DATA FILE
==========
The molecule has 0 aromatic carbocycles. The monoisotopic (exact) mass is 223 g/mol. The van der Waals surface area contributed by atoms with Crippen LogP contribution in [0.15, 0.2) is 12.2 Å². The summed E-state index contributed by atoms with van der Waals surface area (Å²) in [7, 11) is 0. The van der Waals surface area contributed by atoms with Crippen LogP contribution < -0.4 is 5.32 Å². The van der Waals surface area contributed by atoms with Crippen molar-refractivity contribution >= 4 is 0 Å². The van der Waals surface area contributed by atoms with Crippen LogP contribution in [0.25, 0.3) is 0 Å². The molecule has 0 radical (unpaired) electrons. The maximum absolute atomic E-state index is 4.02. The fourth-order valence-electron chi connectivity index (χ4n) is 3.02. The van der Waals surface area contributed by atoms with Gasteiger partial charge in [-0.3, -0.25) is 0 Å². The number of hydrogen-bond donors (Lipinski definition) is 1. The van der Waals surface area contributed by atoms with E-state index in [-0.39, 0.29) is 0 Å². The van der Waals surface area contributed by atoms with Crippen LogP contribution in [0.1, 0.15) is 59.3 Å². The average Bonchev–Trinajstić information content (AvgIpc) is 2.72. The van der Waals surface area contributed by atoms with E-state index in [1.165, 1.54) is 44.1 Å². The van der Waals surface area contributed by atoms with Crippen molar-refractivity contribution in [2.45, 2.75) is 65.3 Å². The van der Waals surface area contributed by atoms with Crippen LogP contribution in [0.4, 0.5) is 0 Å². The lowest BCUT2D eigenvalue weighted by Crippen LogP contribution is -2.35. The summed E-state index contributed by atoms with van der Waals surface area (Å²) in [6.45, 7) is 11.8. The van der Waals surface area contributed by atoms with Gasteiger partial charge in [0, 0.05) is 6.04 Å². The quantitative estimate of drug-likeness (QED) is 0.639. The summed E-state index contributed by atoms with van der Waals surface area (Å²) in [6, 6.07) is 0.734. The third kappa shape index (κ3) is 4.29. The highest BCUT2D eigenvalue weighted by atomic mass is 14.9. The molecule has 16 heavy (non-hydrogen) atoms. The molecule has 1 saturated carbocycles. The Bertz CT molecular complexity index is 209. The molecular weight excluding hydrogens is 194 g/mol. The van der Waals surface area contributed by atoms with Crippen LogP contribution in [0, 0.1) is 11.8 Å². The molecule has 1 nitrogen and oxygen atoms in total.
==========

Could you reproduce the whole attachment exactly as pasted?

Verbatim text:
The molecule has 0 aromatic carbocycles. The monoisotopic (exact) mass is 223 g/mol. The van der Waals surface area contributed by atoms with Crippen LogP contribution in [0.15, 0.2) is 12.2 Å². The summed E-state index contributed by atoms with van der Waals surface area (Å²) in [7, 11) is 0. The van der Waals surface area contributed by atoms with Crippen LogP contribution < -0.4 is 5.32 Å². The van der Waals surface area contributed by atoms with Crippen molar-refractivity contribution >= 4 is 0 Å². The van der Waals surface area contributed by atoms with Crippen LogP contribution in [0.25, 0.3) is 0 Å². The molecule has 0 radical (unpaired) electrons. The maximum absolute atomic E-state index is 4.02. The fourth-order valence-electron chi connectivity index (χ4n) is 3.02. The van der Waals surface area contributed by atoms with Gasteiger partial charge in [-0.3, -0.25) is 0 Å². The number of hydrogen-bond donors (Lipinski definition) is 1. The van der Waals surface area contributed by atoms with E-state index in [-0.39, 0.29) is 0 Å². The van der Waals surface area contributed by atoms with Crippen LogP contribution in [0.1, 0.15) is 59.3 Å². The average Bonchev–Trinajstić information content (AvgIpc) is 2.72. The van der Waals surface area contributed by atoms with E-state index in [1.165, 1.54) is 44.1 Å². The van der Waals surface area contributed by atoms with Crippen molar-refractivity contribution in [2.45, 2.75) is 65.3 Å². The van der Waals surface area contributed by atoms with Crippen LogP contribution in [0.4, 0.5) is 0 Å². The lowest BCUT2D eigenvalue weighted by Crippen LogP contribution is -2.35. The summed E-state index contributed by atoms with van der Waals surface area (Å²) in [6.45, 7) is 11.8. The van der Waals surface area contributed by atoms with Gasteiger partial charge in [0, 0.05) is 6.04 Å². The quantitative estimate of drug-likeness (QED) is 0.639. The summed E-state index contributed by atoms with van der Waals surface area (Å²) in [6, 6.07) is 0.734. The third kappa shape index (κ3) is 4.29. The highest BCUT2D eigenvalue weighted by atomic mass is 14.9. The molecule has 16 heavy (non-hydrogen) atoms. The molecule has 1 saturated carbocycles. The Bertz CT molecular complexity index is 209. The molecular weight excluding hydrogens is 194 g/mol. The van der Waals surface area contributed by atoms with Crippen LogP contribution in [0, 0.1) is 11.8 Å². The molecule has 1 nitrogen and oxygen atoms in total.